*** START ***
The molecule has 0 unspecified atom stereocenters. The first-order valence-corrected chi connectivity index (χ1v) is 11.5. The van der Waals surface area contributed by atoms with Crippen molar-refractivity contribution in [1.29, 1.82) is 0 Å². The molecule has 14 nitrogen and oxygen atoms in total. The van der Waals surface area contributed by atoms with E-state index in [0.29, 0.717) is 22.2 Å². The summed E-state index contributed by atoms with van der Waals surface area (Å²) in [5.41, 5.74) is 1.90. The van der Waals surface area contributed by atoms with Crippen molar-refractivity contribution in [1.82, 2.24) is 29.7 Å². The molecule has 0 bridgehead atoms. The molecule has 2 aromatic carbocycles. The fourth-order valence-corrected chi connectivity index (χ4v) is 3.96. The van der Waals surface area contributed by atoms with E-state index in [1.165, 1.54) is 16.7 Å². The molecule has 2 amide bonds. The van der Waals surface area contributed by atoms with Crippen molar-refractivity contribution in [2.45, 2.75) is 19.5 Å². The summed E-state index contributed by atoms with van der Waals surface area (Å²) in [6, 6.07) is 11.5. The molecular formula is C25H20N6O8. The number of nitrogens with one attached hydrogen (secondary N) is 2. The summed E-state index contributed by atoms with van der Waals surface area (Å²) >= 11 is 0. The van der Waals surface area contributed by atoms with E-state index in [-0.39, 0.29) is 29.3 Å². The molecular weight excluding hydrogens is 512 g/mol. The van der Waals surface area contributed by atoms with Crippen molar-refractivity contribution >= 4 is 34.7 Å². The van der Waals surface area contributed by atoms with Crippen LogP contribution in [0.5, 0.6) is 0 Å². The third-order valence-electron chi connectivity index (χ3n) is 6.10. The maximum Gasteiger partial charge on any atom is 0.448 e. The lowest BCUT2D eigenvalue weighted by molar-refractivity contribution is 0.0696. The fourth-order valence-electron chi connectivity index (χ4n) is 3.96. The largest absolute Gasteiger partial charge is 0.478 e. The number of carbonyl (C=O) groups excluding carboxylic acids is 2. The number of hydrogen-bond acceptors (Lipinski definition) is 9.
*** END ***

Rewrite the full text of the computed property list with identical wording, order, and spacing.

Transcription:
The molecule has 0 unspecified atom stereocenters. The first-order valence-corrected chi connectivity index (χ1v) is 11.5. The van der Waals surface area contributed by atoms with Crippen molar-refractivity contribution in [1.29, 1.82) is 0 Å². The molecule has 14 nitrogen and oxygen atoms in total. The van der Waals surface area contributed by atoms with E-state index in [0.29, 0.717) is 22.2 Å². The summed E-state index contributed by atoms with van der Waals surface area (Å²) in [5.41, 5.74) is 1.90. The van der Waals surface area contributed by atoms with Crippen molar-refractivity contribution in [1.82, 2.24) is 29.7 Å². The molecule has 0 bridgehead atoms. The molecule has 2 aromatic carbocycles. The fourth-order valence-corrected chi connectivity index (χ4v) is 3.96. The van der Waals surface area contributed by atoms with E-state index in [1.165, 1.54) is 16.7 Å². The molecule has 2 amide bonds. The van der Waals surface area contributed by atoms with Crippen molar-refractivity contribution in [2.45, 2.75) is 19.5 Å². The summed E-state index contributed by atoms with van der Waals surface area (Å²) in [6, 6.07) is 11.5. The molecular formula is C25H20N6O8. The number of nitrogens with one attached hydrogen (secondary N) is 2. The summed E-state index contributed by atoms with van der Waals surface area (Å²) >= 11 is 0. The van der Waals surface area contributed by atoms with E-state index in [-0.39, 0.29) is 29.3 Å². The molecular weight excluding hydrogens is 512 g/mol. The van der Waals surface area contributed by atoms with Crippen molar-refractivity contribution >= 4 is 34.7 Å². The van der Waals surface area contributed by atoms with Crippen LogP contribution in [0.5, 0.6) is 0 Å². The third-order valence-electron chi connectivity index (χ3n) is 6.10. The maximum Gasteiger partial charge on any atom is 0.448 e. The lowest BCUT2D eigenvalue weighted by molar-refractivity contribution is 0.0696. The fourth-order valence-electron chi connectivity index (χ4n) is 3.96. The largest absolute Gasteiger partial charge is 0.478 e. The number of carbonyl (C=O) groups excluding carboxylic acids is 2. The number of hydrogen-bond acceptors (Lipinski definition) is 9.